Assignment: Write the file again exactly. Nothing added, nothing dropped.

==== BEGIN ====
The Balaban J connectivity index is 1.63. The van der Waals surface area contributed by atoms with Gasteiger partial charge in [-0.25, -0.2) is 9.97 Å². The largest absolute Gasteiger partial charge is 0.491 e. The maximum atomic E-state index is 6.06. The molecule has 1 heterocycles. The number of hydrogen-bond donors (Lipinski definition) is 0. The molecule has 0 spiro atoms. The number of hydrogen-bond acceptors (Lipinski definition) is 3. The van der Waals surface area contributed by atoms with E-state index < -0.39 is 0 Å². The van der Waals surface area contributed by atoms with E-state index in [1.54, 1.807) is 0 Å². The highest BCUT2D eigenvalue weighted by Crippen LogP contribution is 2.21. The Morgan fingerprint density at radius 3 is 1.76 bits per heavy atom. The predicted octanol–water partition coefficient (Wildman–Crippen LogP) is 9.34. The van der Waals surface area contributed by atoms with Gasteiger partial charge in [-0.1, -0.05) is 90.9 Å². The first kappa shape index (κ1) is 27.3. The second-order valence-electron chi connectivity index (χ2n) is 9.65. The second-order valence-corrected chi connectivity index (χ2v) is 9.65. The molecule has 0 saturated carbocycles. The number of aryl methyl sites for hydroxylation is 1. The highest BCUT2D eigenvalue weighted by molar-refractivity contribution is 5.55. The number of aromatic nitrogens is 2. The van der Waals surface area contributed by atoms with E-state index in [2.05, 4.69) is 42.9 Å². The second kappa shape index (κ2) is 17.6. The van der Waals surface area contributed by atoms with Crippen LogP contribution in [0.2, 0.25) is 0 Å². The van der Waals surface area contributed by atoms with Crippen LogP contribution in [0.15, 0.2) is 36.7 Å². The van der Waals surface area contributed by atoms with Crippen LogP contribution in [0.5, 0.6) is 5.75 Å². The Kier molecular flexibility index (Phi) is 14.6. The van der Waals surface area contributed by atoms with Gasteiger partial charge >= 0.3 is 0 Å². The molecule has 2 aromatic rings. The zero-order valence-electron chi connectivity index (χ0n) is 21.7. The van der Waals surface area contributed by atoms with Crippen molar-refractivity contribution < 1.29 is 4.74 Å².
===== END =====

The Balaban J connectivity index is 1.63. The van der Waals surface area contributed by atoms with Gasteiger partial charge in [-0.25, -0.2) is 9.97 Å². The largest absolute Gasteiger partial charge is 0.491 e. The maximum atomic E-state index is 6.06. The molecule has 1 heterocycles. The number of hydrogen-bond donors (Lipinski definition) is 0. The molecule has 0 spiro atoms. The number of hydrogen-bond acceptors (Lipinski definition) is 3. The van der Waals surface area contributed by atoms with E-state index < -0.39 is 0 Å². The van der Waals surface area contributed by atoms with E-state index in [1.54, 1.807) is 0 Å². The highest BCUT2D eigenvalue weighted by Crippen LogP contribution is 2.21. The Morgan fingerprint density at radius 3 is 1.76 bits per heavy atom. The predicted octanol–water partition coefficient (Wildman–Crippen LogP) is 9.34. The van der Waals surface area contributed by atoms with Gasteiger partial charge in [-0.1, -0.05) is 90.9 Å². The first kappa shape index (κ1) is 27.3. The second-order valence-electron chi connectivity index (χ2n) is 9.65. The second-order valence-corrected chi connectivity index (χ2v) is 9.65. The molecule has 0 saturated carbocycles. The number of aryl methyl sites for hydroxylation is 1. The highest BCUT2D eigenvalue weighted by molar-refractivity contribution is 5.55. The number of aromatic nitrogens is 2. The van der Waals surface area contributed by atoms with E-state index in [2.05, 4.69) is 42.9 Å². The second kappa shape index (κ2) is 17.6. The van der Waals surface area contributed by atoms with Crippen LogP contribution in [0.2, 0.25) is 0 Å². The van der Waals surface area contributed by atoms with Crippen LogP contribution in [0.15, 0.2) is 36.7 Å². The van der Waals surface area contributed by atoms with Crippen LogP contribution in [0.5, 0.6) is 5.75 Å². The Kier molecular flexibility index (Phi) is 14.6. The van der Waals surface area contributed by atoms with Gasteiger partial charge >= 0.3 is 0 Å². The molecule has 2 aromatic rings. The zero-order valence-electron chi connectivity index (χ0n) is 21.7. The van der Waals surface area contributed by atoms with Crippen molar-refractivity contribution < 1.29 is 4.74 Å².